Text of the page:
Ga Chiefs urged not to meddle in politics
Accra, April 5, GNA - Nana Stephen Owusu-Nsiah, Inspector General of Police (IGP), on Monday asked chiefs in the Greater Accra Region not to meddle in partisan politics but to uphold their unique position in society. "We need peace this year, being an election year, and, therefore, cannot afford not to keep the peace in any circumstance", he said.
Nana Owusu-Nsiah was speaking at a meeting with 35 chiefs in the Greater Accra Region to seek their cooperation to maintain law and order during the ban on drumming and noisemaking prior to the celebration of the Homowo Festival and the general election.
He said chieftaincy was a sacred institution that must be respected, adding "respect is earned but not through the use of force". The IGP noted that apart from their role as supervisors, chiefs also played an important role as opinion leaders, who organised their communities to refrain from acts that might endanger peace.
The Police Chief urged traditional rulers to explain to politicians, who come to them that they accepted all political parties but did not favour any particular political party.
Nana Owusu-Nsiah said the Police would not shirk their constitutional responsibility, therefore, the chiefs and the citizenry should lead exemplary lives and advice the youth to refrain from acts that might derail the peace.
He advised the chiefs not to associate themselves with programmes organised by any political party that might create tension and conflicts. The IGP said it did not augur well for the Police to arrest chiefs, who were custodians of law, order and respect and appealed to them to endeavour to avoid agitations that might lead to conflicts. " Refrain from acts that might lead to your being invited to Police stations for questioning and investigations", he said.
He advised the chiefs to be circumspect in some of the decisions that they took with their subjects, who might remain adamant to some issues, adding: "If we do not take care we will run into trouble."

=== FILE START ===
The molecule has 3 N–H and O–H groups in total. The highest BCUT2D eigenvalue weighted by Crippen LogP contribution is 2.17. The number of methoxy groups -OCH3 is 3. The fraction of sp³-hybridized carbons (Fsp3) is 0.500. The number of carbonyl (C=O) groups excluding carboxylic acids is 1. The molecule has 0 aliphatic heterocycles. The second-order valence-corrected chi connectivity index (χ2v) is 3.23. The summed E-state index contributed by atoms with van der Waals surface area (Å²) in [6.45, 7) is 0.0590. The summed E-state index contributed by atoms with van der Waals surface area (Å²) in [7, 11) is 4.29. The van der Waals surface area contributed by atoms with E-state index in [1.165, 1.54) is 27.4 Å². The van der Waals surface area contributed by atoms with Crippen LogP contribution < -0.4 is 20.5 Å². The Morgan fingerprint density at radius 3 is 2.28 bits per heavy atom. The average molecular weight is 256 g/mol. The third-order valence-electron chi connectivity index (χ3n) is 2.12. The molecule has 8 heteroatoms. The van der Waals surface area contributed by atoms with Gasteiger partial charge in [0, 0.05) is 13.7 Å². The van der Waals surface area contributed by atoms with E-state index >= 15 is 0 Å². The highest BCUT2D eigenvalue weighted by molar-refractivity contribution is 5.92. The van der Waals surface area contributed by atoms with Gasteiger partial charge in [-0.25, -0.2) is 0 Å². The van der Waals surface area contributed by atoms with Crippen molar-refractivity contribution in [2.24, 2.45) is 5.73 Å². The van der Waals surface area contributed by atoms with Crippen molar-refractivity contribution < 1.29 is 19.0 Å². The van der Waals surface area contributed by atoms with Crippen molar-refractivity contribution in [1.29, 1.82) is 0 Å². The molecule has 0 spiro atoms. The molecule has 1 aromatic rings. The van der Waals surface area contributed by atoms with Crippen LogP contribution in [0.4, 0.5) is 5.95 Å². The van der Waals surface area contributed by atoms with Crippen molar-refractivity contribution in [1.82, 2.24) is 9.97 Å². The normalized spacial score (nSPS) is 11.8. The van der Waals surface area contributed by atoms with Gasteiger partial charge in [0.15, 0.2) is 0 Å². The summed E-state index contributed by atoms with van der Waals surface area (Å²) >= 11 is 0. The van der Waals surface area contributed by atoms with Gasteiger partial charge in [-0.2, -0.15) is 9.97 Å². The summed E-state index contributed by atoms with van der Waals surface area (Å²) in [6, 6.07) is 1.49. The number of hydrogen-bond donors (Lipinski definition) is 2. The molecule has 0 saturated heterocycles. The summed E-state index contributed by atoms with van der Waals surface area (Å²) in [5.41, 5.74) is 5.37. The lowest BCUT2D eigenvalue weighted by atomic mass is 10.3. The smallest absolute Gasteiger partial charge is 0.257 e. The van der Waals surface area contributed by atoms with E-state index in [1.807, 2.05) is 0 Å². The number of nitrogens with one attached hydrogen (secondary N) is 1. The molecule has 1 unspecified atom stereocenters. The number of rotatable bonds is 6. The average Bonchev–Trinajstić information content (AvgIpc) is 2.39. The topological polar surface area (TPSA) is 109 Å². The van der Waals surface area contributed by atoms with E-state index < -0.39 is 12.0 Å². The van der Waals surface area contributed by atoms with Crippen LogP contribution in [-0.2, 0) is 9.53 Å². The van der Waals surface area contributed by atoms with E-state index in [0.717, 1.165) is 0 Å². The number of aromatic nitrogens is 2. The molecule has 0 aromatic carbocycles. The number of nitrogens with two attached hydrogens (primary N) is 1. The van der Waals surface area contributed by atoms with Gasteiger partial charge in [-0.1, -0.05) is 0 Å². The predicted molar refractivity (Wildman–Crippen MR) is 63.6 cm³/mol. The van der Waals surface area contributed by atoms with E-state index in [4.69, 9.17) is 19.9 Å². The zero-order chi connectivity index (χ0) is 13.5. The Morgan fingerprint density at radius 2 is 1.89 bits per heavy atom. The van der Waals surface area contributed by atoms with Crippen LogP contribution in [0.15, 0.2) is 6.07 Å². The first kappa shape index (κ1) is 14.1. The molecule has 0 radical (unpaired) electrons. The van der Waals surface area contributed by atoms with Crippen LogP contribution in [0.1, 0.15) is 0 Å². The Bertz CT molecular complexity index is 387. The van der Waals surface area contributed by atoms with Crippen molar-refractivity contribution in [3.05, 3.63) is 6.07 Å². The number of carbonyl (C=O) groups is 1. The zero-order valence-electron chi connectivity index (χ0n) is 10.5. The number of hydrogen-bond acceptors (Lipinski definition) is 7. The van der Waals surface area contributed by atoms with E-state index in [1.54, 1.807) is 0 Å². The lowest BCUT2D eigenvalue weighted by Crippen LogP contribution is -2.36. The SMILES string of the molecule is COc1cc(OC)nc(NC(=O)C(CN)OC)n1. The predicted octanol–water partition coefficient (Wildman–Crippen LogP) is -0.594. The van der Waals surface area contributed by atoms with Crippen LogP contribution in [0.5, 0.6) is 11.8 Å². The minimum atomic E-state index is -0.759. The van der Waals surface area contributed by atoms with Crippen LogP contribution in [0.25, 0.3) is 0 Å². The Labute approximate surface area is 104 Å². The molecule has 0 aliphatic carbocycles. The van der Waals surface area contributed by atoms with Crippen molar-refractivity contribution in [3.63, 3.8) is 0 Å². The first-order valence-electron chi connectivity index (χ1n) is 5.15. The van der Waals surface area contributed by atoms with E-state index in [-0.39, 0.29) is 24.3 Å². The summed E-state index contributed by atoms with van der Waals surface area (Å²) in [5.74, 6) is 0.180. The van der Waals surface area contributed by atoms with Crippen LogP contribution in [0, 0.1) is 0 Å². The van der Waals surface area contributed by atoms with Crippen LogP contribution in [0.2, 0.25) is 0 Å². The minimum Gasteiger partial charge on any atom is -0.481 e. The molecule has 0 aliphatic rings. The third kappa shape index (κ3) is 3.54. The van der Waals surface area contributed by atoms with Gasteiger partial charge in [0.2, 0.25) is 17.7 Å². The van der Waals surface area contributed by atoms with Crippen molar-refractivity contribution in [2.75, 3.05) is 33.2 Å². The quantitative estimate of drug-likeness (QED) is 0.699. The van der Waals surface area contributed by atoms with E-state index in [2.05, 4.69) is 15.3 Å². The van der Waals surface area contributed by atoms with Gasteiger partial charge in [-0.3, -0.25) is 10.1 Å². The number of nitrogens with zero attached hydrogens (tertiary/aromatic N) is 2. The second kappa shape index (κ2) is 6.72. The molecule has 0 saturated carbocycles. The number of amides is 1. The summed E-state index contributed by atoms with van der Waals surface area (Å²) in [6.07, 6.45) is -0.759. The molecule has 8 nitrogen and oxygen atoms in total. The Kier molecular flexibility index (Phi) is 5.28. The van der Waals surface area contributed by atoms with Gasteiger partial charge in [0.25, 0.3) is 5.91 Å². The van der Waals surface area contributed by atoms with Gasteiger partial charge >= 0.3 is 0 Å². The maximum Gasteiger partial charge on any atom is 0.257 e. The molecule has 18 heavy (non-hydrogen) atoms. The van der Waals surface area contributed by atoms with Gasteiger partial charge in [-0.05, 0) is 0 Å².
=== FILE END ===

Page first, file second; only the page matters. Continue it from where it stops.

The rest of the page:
Nana Owusu-Nsiah, who is also the Mawerehene of the Berekum Traditional Area in the Brong Ahafo Region, said the security was very firm on the ground but needed the support of the chiefs to make it foolproof. The IGP expressed concern over the numerous chieftaincy disputes in the Region and asked the chiefs to endeavour to settle some of these issues amicably instead of resorting to the law courts, and the huge legal fees involved.
"I am a lawyer but monies used in chieftaincy disputes could best be used to support our children."
He appealed to queen mothers in the Region, to confer and make the right decisions during the nomination, installation and estoolement of chiefs to occupy vacant stools to avoid disputes.
"Don't allow money to influence your selection to continue with the command, authority and respect you have among your people", he said. On the media, Nana Owusu-Nsiah advised them especially radio presenters on the Frequency Modulation (FM) stations to refrain from inflaming passions in the name of press freedom.
On land guards, the IGP warned that henceforth any chief or individual who employed land guards would be arrested and tried together with the land guards.
Nana Owusu-Nsiah, made a fervent appeal to the chiefs and their subjects to be tolerant during the period of the ban on drumming and noisemaking to prove to the world that Ghanaians were law-abiding people under the leadership of their chiefs.
Nii Adote Obuor, Sempe Mantse and Acting President of the Ga Traditional Council, advised Ga youths to desist from using the phone-in segments on the FM stations to insult chiefs but exhibit respect for their elders.
He urged politicians to be circumspect in their utterances, saying " this is just the beginning but some politicians have started casting insinuations and insults on others without any provocation". Nii Amoo, Otoblohum Gyasetse, called for the establishment of a Police Investigating Unit at the Lands Commission to investigate alleged fraudulent land cases. 05 April 04